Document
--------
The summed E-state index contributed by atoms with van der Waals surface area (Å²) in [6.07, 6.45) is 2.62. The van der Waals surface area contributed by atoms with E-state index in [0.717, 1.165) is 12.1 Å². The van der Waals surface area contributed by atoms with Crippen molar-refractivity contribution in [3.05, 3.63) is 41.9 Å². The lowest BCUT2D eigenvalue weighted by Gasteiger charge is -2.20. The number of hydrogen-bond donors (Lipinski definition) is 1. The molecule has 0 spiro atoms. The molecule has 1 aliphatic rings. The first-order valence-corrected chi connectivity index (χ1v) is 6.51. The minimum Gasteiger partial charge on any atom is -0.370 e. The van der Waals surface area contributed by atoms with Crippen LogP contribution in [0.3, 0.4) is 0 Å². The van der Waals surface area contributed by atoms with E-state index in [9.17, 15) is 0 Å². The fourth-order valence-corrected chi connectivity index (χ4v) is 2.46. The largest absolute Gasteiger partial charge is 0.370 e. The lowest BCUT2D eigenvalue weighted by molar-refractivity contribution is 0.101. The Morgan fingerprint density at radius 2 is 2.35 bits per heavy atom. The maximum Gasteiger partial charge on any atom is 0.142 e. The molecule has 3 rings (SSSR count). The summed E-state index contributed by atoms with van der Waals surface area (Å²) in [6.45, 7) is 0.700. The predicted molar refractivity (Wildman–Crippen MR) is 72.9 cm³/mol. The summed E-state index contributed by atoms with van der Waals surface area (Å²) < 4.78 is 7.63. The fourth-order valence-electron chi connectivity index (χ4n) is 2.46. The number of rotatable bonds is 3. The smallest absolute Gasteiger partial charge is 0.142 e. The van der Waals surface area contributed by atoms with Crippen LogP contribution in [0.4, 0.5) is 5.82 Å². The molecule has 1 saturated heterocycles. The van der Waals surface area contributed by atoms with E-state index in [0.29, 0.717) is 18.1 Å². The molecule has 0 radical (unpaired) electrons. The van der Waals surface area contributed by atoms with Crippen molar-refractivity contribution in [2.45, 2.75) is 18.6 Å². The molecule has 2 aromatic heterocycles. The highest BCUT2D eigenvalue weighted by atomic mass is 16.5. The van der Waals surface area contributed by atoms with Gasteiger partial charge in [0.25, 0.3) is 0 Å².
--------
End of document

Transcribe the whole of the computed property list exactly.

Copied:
The summed E-state index contributed by atoms with van der Waals surface area (Å²) in [6.07, 6.45) is 2.62. The van der Waals surface area contributed by atoms with E-state index in [0.717, 1.165) is 12.1 Å². The van der Waals surface area contributed by atoms with Crippen molar-refractivity contribution in [3.05, 3.63) is 41.9 Å². The lowest BCUT2D eigenvalue weighted by Gasteiger charge is -2.20. The number of hydrogen-bond donors (Lipinski definition) is 1. The molecule has 0 spiro atoms. The molecule has 1 aliphatic rings. The first-order valence-corrected chi connectivity index (χ1v) is 6.51. The minimum Gasteiger partial charge on any atom is -0.370 e. The van der Waals surface area contributed by atoms with Crippen LogP contribution in [0.3, 0.4) is 0 Å². The van der Waals surface area contributed by atoms with E-state index in [9.17, 15) is 0 Å². The fourth-order valence-corrected chi connectivity index (χ4v) is 2.46. The largest absolute Gasteiger partial charge is 0.370 e. The lowest BCUT2D eigenvalue weighted by molar-refractivity contribution is 0.101. The Morgan fingerprint density at radius 2 is 2.35 bits per heavy atom. The maximum Gasteiger partial charge on any atom is 0.142 e. The molecule has 3 rings (SSSR count). The summed E-state index contributed by atoms with van der Waals surface area (Å²) in [6.45, 7) is 0.700. The predicted molar refractivity (Wildman–Crippen MR) is 72.9 cm³/mol. The summed E-state index contributed by atoms with van der Waals surface area (Å²) < 4.78 is 7.63. The fourth-order valence-electron chi connectivity index (χ4n) is 2.46. The number of rotatable bonds is 3. The smallest absolute Gasteiger partial charge is 0.142 e. The van der Waals surface area contributed by atoms with Crippen LogP contribution in [0.4, 0.5) is 5.82 Å². The molecule has 1 saturated heterocycles. The van der Waals surface area contributed by atoms with E-state index in [0.29, 0.717) is 18.1 Å². The molecule has 0 radical (unpaired) electrons. The van der Waals surface area contributed by atoms with Crippen molar-refractivity contribution in [2.45, 2.75) is 18.6 Å². The molecule has 2 aromatic heterocycles. The highest BCUT2D eigenvalue weighted by atomic mass is 16.5. The van der Waals surface area contributed by atoms with Gasteiger partial charge in [0.25, 0.3) is 0 Å².